Prof. Akilagpa Sawyer calls for public agreement review committees

Professor Akilagpa Sawyer, a Former Council of State Member, has proposed the establishment of a Public Agreement Review Committee to review and check the possible corruption or otherwise in public agreements in the country.

“We must establish a technical review process so that at the end of negotiating any major agreements, there will be an independent technical committee, which would review the agreements with the negotiators and advice government as to it being open or not open,” he said.

According to Prof. Sawyer, also the Former Secretary General of the Association of African Universities, this would enable the country to bring onto the scene an impartial, independent and professional outlook to the way international agreements were carried out.

It was also a way of building an effective oversight function to double check government agreements and ensure that they were done in the best interest of the nation, he said.

Prof. Sawyer, an astute Professor of Law, was delivering the last in the series of this year’s Kwame Nkrumah Memorial Lectures organised by the University of Cape Coast (UCC) on the topic: “The Agreements We Make, Can We Not Do Better?”

The two-day lecture series, the 12th since its institution by the University in 1974, and later inaugurated in November 1976, was on the theme: “Negotiation and Management of Public Agreements: Our National Achilles?”

It was to honour Ghana’s First President, Osagyefo Dr Kwame Nkrumah who would have been 108 years old this year if he were alive.

Drawing examples from recent agreements in the natural resources, security and the power sectors to establish his point, Prof. Sawyer called for the development of procedures and guidelines for undertaking international negotiations.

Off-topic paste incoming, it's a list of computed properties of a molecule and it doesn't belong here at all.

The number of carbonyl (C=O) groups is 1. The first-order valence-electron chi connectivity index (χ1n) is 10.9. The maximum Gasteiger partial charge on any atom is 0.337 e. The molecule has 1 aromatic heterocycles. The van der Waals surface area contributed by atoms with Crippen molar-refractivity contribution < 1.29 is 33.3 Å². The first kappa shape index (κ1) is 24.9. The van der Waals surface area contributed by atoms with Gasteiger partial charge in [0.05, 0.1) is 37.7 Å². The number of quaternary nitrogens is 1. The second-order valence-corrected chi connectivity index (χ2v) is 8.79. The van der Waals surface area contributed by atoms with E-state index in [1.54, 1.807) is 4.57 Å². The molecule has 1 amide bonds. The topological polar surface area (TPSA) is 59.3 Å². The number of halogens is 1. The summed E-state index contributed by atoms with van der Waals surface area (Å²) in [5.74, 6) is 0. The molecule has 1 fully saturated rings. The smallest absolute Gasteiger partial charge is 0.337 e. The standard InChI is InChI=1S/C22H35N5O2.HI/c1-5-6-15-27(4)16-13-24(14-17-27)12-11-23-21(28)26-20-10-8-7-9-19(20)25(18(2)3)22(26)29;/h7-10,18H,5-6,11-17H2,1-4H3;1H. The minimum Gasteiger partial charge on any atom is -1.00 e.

“Right now our negotiations are completely haphazard, complete disaster so let us formalise it through guidelines and procedures,” he said.

He specifically cited the Defence Cooperation Agreement with the U.S, the AMERI Deal and the Development Agreement between the Government and Goldfields Ghana Limited to advance his argument.

Prof. Sawyer said such agreements were badly negotiated and managed and in many instances, they were tainted with fraud and corruption, which had created public perception that they were not done in the best interest of the state.

He said though the role of government and policy leadership was important in negotiations, technical people must be allowed to lead in technical matters such as engineering, finance and law.

He said there was the need to consciously build a pool of seasoned negotiators in both the public and private sectors who would be available to negotiate on behalf of government at any time.

To achieve this, he said, colleges and universities in the country must be encouraged to run courses on negotiations amidst regular training workshops to empower those who had to negotiate on behalf of government.

Again, Prof Sawyer said there was the need to work towards maintaining records of negotiation processes in national archives because they could be massive learning resource for the country.

“We should at all times keep proper records and achieves of our negotiations. Looking back at the agreements that were made a year ago, there is no record.”

“The documents and records will help us understand the agreement that was signed, check what was done and learn from it” he added.

An honorary Doctor of Letters (D.Litt.), Honoris Causa, was conferred on Prof. Sawyer by UCC for his exceptional and immeasurable contribution to the advancement of knowledge and promotion of good governance in Africa and the World at large.

This brings to 39 the number of personalities the University had honoured since its institution.

Source: GNA

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